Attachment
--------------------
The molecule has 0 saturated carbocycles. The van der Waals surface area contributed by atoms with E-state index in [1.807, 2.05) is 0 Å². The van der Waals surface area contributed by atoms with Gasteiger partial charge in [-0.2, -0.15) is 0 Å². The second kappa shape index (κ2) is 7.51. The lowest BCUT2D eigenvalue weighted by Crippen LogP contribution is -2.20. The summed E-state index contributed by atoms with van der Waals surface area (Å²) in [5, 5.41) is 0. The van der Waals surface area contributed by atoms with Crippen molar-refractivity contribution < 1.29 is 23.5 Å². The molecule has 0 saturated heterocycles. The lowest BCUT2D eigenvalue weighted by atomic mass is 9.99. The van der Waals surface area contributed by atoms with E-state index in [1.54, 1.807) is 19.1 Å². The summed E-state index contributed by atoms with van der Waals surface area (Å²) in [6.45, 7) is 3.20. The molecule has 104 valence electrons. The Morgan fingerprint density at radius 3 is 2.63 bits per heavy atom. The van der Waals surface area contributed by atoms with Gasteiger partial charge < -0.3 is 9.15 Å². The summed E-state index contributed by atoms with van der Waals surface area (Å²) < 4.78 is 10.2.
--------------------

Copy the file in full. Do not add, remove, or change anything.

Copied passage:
The molecule has 0 saturated carbocycles. The van der Waals surface area contributed by atoms with E-state index in [1.807, 2.05) is 0 Å². The van der Waals surface area contributed by atoms with Gasteiger partial charge in [-0.2, -0.15) is 0 Å². The second kappa shape index (κ2) is 7.51. The lowest BCUT2D eigenvalue weighted by Crippen LogP contribution is -2.20. The summed E-state index contributed by atoms with van der Waals surface area (Å²) in [5, 5.41) is 0. The van der Waals surface area contributed by atoms with Crippen molar-refractivity contribution < 1.29 is 23.5 Å². The molecule has 0 saturated heterocycles. The lowest BCUT2D eigenvalue weighted by atomic mass is 9.99. The van der Waals surface area contributed by atoms with E-state index in [1.54, 1.807) is 19.1 Å². The summed E-state index contributed by atoms with van der Waals surface area (Å²) in [6.45, 7) is 3.20. The molecule has 104 valence electrons. The Morgan fingerprint density at radius 3 is 2.63 bits per heavy atom. The van der Waals surface area contributed by atoms with Gasteiger partial charge < -0.3 is 9.15 Å². The summed E-state index contributed by atoms with van der Waals surface area (Å²) < 4.78 is 10.2.